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David’s research explores the impact of digital networked technology across a number of fields within the communication discipline. He is interested in connecting theoretical and practical understandings of the ways in which technology acts as a transformative agent in these fields, working in innovative and interdisciplinary methodologies drawn from communication studies, drama, education, digital ethnography, and game studies.

David's general research themes include:

  • Hybrid / intermedial spaces for live & mediated performance
  • Emergent cultural practices in online, social, and mobile media forms
  • Play and creativity
  • Digital storytelling
  • Learning technologies and new media
  • Digital humanities and methodological innovation

David has participated in and led funded research projects, including:

  • Co-Investigator, University of Newcastle Higher Education Participation Program research project (2016). Faculty of Business and Law research into retention and success for first-in-family and low socio-economic status students through blended learning.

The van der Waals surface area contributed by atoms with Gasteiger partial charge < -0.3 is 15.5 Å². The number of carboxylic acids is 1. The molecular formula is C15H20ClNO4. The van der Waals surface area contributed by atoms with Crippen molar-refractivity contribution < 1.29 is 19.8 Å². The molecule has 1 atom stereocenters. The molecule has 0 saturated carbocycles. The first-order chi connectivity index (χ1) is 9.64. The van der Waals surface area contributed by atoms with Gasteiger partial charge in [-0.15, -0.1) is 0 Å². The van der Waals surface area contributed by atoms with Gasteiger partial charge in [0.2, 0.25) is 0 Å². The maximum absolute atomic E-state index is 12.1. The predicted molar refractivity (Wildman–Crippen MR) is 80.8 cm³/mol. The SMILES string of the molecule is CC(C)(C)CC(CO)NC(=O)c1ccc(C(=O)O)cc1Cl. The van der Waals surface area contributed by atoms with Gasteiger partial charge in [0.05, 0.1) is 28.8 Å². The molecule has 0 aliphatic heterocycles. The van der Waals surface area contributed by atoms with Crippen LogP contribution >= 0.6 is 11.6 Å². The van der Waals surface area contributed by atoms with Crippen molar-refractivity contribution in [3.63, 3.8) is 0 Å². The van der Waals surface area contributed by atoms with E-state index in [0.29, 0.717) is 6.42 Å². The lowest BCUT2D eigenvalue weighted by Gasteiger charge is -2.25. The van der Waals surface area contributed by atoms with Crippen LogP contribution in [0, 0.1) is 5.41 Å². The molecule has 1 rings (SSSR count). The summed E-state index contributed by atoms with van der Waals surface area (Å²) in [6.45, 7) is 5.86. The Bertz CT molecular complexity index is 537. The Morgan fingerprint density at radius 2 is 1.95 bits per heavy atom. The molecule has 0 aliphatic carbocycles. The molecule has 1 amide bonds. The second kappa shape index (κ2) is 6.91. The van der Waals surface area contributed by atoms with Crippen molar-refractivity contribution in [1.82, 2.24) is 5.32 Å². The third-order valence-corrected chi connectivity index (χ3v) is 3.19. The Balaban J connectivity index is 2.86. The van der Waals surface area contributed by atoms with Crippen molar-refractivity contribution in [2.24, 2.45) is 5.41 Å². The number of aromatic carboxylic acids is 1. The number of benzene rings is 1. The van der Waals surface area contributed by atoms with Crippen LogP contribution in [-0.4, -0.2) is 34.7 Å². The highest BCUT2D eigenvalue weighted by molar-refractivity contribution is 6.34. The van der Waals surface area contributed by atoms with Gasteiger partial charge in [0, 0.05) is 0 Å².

• Chief Investigator, Australian Office of Learning and Teaching extension grant (2015). Applied research to implement and evaluate a staff development program at the University of Newcastle based on innovative use of online technology.
  • Visiting Fellow, London Knowledge Lab, University College London (2014). Funded by University of Newcastle.
  • Chief Investigator, Australian Research Council Linkage Project (2007 - 2011). Joint project between CSU and the Australian Defence Simulation Office explored digital game-based and online role-based simulation tools for use in crisis management simulations and training by Australian Defence Force public affairs personnel.